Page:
First crab vessel built in Russia under investment quota program handed over to Antey
In late May, Russia’s crab industry hit a milestone with the delivery of the first crab ship built under the country’s investment quota program.
The first-in-class vessel, Rus’, was delivered the Antey group of companies, which will deploy it in the Russian Far East. It was built at the Pella shipyard in the Leningrad region and is the first crab ship ever constructed at a Russian shipyard. It was laid down on 2 March, 2018, and floated on 26 December, 2019. A week before the delivery to the client, running tests were successfully conducted. Antey said it will run its own test fishing trials in the Barents Sea in June and then have the ship travel to the Far East via the Northern Sea Route in the Russian Arctic.
The 50-meter long, 28-strong ship has a deadweight of 1,900 metric tons (MT). It is designed for catching Kamchatka, opilio, and blue manna crab via "Japanese"-type cone traps. The ship is equipped with refrigerated sea-water tanks filled at two degrees Celsius (35.6 degrees Fahrenheit). The volume of the tanks is 461 cubic meters, or 90 MT.
Two more identical vessels are now being built by the Pella shipyard for the Far Eastern company Ostrovnoy-Crab LLC as part of that company's implementation of the investment quota program for the extraction of crab, Pella said on its website.
Antey CEO Ivan Mikhnov said that the Rus' was built on time, despite some difficulties due to the novelty of the project for both the client and the shipyard The ship’s designer was the Russian company Petrobalt, making it an outlier, as most new ships being built in Russia under the investment program have been designed by foreign firms.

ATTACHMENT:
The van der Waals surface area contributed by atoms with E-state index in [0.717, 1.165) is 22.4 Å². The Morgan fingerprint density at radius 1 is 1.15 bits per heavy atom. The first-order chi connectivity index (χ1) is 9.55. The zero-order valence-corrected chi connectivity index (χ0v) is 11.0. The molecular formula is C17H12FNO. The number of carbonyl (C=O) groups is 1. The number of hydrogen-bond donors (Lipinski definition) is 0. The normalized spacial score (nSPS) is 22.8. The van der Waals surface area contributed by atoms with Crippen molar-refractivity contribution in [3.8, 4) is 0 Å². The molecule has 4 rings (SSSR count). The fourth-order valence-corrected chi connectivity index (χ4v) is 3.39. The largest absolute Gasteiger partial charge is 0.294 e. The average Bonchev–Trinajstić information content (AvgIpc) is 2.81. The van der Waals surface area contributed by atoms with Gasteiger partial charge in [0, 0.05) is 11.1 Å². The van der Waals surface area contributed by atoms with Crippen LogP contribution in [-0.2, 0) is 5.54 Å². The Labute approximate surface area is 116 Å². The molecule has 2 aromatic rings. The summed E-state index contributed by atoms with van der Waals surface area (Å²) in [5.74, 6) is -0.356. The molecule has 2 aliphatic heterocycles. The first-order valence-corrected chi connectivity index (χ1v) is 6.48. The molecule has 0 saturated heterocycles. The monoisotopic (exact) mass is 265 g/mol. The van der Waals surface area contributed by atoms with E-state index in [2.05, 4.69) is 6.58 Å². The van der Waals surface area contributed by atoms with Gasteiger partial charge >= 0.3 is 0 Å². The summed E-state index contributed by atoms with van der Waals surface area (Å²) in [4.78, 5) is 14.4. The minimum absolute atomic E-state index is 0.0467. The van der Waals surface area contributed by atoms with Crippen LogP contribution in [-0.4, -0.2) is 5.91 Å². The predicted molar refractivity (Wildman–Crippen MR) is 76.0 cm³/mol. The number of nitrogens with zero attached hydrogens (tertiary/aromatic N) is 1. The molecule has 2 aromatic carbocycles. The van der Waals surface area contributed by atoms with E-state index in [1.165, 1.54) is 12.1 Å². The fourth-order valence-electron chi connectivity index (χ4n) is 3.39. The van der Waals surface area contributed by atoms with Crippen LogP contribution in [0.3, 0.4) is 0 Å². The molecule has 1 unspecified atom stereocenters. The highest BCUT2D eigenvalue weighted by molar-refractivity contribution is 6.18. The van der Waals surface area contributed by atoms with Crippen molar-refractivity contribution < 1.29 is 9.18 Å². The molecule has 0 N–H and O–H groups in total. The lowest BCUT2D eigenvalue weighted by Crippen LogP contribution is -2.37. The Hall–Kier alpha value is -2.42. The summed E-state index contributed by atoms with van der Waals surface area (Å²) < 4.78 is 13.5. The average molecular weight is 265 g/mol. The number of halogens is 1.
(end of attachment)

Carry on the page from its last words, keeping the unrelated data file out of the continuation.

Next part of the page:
Antey’s representatives were involved in the process of design and construction and the selection of equipment, allowing hem to gain new valuable experience, Mikhnov said. This experience will be valuable as the construction gets underway of additional six crab vessels the company must have built to qualify for the investment quota program. With each ship costing RUB 1 billion (USD 14.23 million, EUR 12.81 million), Antey plans on spending RUB 7 billion to RUB 9 billion (USD 99.62 million to USD 128 million, EUR 89.72 million to EUR 115.38 million) on the project.
Those six boats will be built at the Nakhodka Ship Repair Yard. Antey’s contract with Nakhodka was signed in the middle of April 2020, with delivery of the vessels promised within five years. However, many Russian shipyards have been struggling to deliver on time, as most have no experience building fishing vessels.
Photo courtesy of Pella Shipyard